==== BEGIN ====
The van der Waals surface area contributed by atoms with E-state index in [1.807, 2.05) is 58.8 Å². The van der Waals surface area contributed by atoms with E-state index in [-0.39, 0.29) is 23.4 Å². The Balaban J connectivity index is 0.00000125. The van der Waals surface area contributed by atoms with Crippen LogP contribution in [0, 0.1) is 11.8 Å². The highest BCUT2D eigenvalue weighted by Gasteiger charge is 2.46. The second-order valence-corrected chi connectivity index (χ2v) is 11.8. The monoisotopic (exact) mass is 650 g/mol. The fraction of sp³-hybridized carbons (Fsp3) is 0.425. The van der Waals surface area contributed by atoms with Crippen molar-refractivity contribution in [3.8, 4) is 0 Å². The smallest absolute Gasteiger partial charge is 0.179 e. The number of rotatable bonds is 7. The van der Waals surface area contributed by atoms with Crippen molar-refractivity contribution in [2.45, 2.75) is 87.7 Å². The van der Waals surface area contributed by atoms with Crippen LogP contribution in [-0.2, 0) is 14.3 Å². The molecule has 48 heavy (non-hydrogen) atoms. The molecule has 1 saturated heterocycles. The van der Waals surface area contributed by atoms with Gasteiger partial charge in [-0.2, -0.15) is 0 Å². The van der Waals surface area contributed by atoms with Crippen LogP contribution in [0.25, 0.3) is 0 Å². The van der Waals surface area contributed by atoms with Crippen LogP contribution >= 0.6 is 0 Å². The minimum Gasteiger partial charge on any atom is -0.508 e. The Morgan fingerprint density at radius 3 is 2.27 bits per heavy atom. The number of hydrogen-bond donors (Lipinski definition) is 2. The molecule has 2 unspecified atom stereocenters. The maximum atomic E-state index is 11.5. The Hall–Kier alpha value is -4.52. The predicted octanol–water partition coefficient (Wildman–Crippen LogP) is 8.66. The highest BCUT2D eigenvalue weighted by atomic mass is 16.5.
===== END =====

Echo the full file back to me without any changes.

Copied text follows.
The van der Waals surface area contributed by atoms with E-state index in [1.807, 2.05) is 58.8 Å². The van der Waals surface area contributed by atoms with E-state index in [-0.39, 0.29) is 23.4 Å². The Balaban J connectivity index is 0.00000125. The van der Waals surface area contributed by atoms with Crippen LogP contribution in [0, 0.1) is 11.8 Å². The highest BCUT2D eigenvalue weighted by Gasteiger charge is 2.46. The second-order valence-corrected chi connectivity index (χ2v) is 11.8. The monoisotopic (exact) mass is 650 g/mol. The fraction of sp³-hybridized carbons (Fsp3) is 0.425. The van der Waals surface area contributed by atoms with Crippen molar-refractivity contribution in [3.8, 4) is 0 Å². The smallest absolute Gasteiger partial charge is 0.179 e. The number of rotatable bonds is 7. The van der Waals surface area contributed by atoms with Crippen molar-refractivity contribution in [2.45, 2.75) is 87.7 Å². The van der Waals surface area contributed by atoms with Crippen LogP contribution in [-0.2, 0) is 14.3 Å². The molecule has 48 heavy (non-hydrogen) atoms. The molecule has 1 saturated heterocycles. The van der Waals surface area contributed by atoms with Gasteiger partial charge in [-0.2, -0.15) is 0 Å². The van der Waals surface area contributed by atoms with Crippen LogP contribution in [0.25, 0.3) is 0 Å². The van der Waals surface area contributed by atoms with Crippen LogP contribution >= 0.6 is 0 Å². The minimum Gasteiger partial charge on any atom is -0.508 e. The Morgan fingerprint density at radius 3 is 2.27 bits per heavy atom. The number of hydrogen-bond donors (Lipinski definition) is 2. The molecule has 2 unspecified atom stereocenters. The maximum atomic E-state index is 11.5. The Hall–Kier alpha value is -4.52. The predicted octanol–water partition coefficient (Wildman–Crippen LogP) is 8.66. The highest BCUT2D eigenvalue weighted by atomic mass is 16.5.